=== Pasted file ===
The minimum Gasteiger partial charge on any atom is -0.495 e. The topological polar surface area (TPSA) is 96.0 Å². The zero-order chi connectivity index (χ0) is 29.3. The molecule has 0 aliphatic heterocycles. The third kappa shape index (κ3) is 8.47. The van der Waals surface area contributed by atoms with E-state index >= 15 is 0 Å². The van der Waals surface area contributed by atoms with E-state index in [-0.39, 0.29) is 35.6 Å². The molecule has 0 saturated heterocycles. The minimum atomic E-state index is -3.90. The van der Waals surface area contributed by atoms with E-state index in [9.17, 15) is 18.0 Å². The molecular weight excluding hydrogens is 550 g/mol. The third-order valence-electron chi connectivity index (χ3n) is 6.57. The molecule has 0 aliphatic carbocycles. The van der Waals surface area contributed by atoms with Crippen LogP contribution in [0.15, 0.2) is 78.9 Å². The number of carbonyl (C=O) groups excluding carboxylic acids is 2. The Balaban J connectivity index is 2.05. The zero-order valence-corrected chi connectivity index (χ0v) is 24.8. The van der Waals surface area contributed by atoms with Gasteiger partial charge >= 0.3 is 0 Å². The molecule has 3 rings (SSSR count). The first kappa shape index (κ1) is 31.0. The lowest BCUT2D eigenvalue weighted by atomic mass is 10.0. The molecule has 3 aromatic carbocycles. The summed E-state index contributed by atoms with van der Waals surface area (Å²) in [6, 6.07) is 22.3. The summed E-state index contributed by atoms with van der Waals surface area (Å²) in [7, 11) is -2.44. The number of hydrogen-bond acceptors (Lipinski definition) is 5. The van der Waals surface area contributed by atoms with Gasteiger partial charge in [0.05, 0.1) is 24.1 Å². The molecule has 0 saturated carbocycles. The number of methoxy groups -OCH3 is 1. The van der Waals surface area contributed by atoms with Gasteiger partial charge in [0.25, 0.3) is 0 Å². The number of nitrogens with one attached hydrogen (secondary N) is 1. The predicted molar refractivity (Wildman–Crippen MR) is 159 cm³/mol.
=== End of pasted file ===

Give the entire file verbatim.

The minimum Gasteiger partial charge on any atom is -0.495 e. The topological polar surface area (TPSA) is 96.0 Å². The zero-order chi connectivity index (χ0) is 29.3. The molecule has 0 aliphatic heterocycles. The third kappa shape index (κ3) is 8.47. The van der Waals surface area contributed by atoms with E-state index >= 15 is 0 Å². The van der Waals surface area contributed by atoms with E-state index in [-0.39, 0.29) is 35.6 Å². The molecule has 0 saturated heterocycles. The minimum atomic E-state index is -3.90. The van der Waals surface area contributed by atoms with E-state index in [9.17, 15) is 18.0 Å². The molecular weight excluding hydrogens is 550 g/mol. The third-order valence-electron chi connectivity index (χ3n) is 6.57. The molecule has 0 aliphatic carbocycles. The van der Waals surface area contributed by atoms with Crippen LogP contribution in [0.15, 0.2) is 78.9 Å². The number of carbonyl (C=O) groups excluding carboxylic acids is 2. The Balaban J connectivity index is 2.05. The zero-order valence-corrected chi connectivity index (χ0v) is 24.8. The van der Waals surface area contributed by atoms with Gasteiger partial charge >= 0.3 is 0 Å². The molecule has 3 rings (SSSR count). The first kappa shape index (κ1) is 31.0. The lowest BCUT2D eigenvalue weighted by atomic mass is 10.0. The molecule has 3 aromatic carbocycles. The summed E-state index contributed by atoms with van der Waals surface area (Å²) in [6, 6.07) is 22.3. The summed E-state index contributed by atoms with van der Waals surface area (Å²) in [7, 11) is -2.44. The number of hydrogen-bond acceptors (Lipinski definition) is 5. The van der Waals surface area contributed by atoms with Gasteiger partial charge in [0.05, 0.1) is 24.1 Å². The molecule has 0 saturated carbocycles. The number of methoxy groups -OCH3 is 1. The van der Waals surface area contributed by atoms with Gasteiger partial charge in [0.25, 0.3) is 0 Å². The number of nitrogens with one attached hydrogen (secondary N) is 1. The predicted molar refractivity (Wildman–Crippen MR) is 159 cm³/mol.